Study finds eDNA 'game-changer' to help protect native animals
Curtin University researchers have identified a "game-changing" way of protecting native animals—including pygmy possums, western bush wallabies and Australian painted-snipe birds—using sophisticated DNA technology.
Two research papers, published in Molecular Ecology and Biodiversity and Conservation, examined animals and insects across multiple locations including Western Australia's Pilbara region, Perth region and the Jarrah Forest to find out where the use of DNA metabarcoding—a rapid DNA sequencing tool—would be most effective to monitor restoration.
Lead researcher Dr. Mieke van der Heyde, from Curtin's School of Molecular and Life Sciences, said DNA metabarcoding was a game-changer for monitoring the recovery of insects and animals because it could save time, money and resources.
"Fauna monitoring is often overlooked in restoration efforts because there is an assumption that as long as there are plants, everything else will come back on its own—and this isn't necessarily true," Dr. van der Heyde said.
"The problem is that monitoring fauna is hard, often requiring teams of experts in remote locations for weeks at a time, making it time-consuming and expensive. Tracking down the expertise to identify all the animals can also be difficult."
Dr. van der Hyde said DNA metabarcoding has a per sample cost rather than a per specimen cost, so it can be a cost-effective alternative to monitoring fauna recovery in diverse ecosystems but warned that it is not a 'one-size-fits-all' method.
"We found DNA metabarcoding can show the recovery of insects and plants in woodlands and forests, but not in the arid Pilbara region; and ground-dwelling insects give a better restoration signal than flying insects because they don't travel as far," Dr. van der Heyde said.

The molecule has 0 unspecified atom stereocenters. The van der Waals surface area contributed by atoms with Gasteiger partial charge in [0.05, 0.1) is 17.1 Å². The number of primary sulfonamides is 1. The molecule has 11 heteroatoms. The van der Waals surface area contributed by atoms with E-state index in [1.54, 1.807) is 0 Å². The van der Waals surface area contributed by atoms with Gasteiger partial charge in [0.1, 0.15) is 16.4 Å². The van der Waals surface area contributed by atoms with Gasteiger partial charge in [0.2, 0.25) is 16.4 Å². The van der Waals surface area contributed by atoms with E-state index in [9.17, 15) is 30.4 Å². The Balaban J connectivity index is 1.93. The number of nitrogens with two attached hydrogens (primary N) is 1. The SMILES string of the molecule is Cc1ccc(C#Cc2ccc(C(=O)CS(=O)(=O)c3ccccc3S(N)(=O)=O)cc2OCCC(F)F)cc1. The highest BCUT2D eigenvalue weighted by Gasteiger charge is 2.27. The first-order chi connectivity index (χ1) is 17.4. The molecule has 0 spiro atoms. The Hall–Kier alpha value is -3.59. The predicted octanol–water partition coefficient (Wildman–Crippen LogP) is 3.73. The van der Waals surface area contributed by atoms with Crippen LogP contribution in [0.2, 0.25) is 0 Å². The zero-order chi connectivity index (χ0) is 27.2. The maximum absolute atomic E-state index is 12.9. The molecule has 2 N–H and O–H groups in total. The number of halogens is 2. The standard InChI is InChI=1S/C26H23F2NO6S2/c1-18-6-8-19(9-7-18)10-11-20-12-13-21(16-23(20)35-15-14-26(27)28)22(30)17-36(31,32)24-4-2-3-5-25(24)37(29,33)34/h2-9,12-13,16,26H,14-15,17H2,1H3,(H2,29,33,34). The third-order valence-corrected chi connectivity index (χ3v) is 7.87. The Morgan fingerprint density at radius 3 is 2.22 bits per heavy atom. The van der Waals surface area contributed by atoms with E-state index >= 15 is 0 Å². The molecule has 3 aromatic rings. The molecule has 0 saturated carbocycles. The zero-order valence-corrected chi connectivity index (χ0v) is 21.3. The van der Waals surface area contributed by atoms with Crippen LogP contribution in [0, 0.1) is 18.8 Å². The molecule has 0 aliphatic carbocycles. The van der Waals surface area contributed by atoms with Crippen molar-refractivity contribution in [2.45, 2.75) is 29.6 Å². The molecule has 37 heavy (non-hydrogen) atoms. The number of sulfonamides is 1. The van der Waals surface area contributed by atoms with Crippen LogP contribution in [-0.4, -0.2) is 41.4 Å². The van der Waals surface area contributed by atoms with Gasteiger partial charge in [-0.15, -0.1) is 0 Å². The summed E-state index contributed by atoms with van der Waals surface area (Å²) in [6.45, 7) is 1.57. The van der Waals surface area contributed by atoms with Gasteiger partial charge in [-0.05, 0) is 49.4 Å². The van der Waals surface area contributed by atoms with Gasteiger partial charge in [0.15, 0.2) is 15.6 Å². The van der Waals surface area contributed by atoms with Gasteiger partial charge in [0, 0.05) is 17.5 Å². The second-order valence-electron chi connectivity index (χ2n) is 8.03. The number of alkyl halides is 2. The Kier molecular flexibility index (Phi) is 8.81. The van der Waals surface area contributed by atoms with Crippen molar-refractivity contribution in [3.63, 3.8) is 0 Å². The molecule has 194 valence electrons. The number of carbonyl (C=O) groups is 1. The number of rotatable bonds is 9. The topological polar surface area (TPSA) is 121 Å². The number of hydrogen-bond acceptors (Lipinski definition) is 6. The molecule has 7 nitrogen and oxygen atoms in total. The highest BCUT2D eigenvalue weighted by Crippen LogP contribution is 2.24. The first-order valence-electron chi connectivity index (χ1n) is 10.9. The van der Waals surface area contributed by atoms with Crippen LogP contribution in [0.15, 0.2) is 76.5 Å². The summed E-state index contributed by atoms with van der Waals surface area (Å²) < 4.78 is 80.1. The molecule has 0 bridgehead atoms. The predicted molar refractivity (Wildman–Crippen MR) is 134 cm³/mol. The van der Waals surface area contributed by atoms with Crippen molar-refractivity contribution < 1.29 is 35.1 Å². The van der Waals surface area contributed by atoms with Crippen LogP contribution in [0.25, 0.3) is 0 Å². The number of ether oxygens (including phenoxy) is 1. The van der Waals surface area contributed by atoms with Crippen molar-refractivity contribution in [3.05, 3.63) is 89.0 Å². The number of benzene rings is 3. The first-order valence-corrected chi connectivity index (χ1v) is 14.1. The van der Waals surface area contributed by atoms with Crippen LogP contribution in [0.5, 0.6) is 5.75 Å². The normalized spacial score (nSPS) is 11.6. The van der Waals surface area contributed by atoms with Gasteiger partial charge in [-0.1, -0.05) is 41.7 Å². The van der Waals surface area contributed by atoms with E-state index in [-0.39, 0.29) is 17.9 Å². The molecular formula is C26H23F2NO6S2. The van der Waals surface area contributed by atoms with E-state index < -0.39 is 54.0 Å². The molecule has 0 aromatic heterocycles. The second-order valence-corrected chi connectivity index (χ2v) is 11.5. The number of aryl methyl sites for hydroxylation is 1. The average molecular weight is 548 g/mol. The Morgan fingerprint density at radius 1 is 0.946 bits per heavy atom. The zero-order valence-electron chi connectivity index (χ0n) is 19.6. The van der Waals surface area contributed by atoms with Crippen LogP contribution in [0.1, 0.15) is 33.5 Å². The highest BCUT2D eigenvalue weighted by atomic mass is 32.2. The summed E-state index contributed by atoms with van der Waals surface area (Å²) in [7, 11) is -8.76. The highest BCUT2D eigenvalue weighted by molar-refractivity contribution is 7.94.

"In the arid Pilbara, we could tell the difference between restoration and reference sites using the animals detected from pooled poo samples. The lack of rain makes the droppings last longer and the lack of vegetation makes it much easier to see, especially bird droppings," Dr. van der Heyde said.
"Unfortunately, DNA metabarcoding can only identify animals and insects if we have reference DNA for them in our database. To improve this tool, we need to DNA barcode many more animals if we want accurate, species-level identifications from DNA.
"This technology can drastically improve conservation and restoration efforts for the many species under threat from loss of habitat and changing climates."
The papers are titled "Evaluating restoration trajectories using DNA metabarcoding of ground-dwelling and airborne invertebrates and associated plant communities" and "Scat DNA provides important data for effective monitoring of mammal and bird biodiversity."
M. van der Heyde et al, Scat DNA provides important data for effective monitoring of mammal and bird biodiversity, Biodiversity and Conservation (2021). DOI: 10.1007/s10531-021-02264-x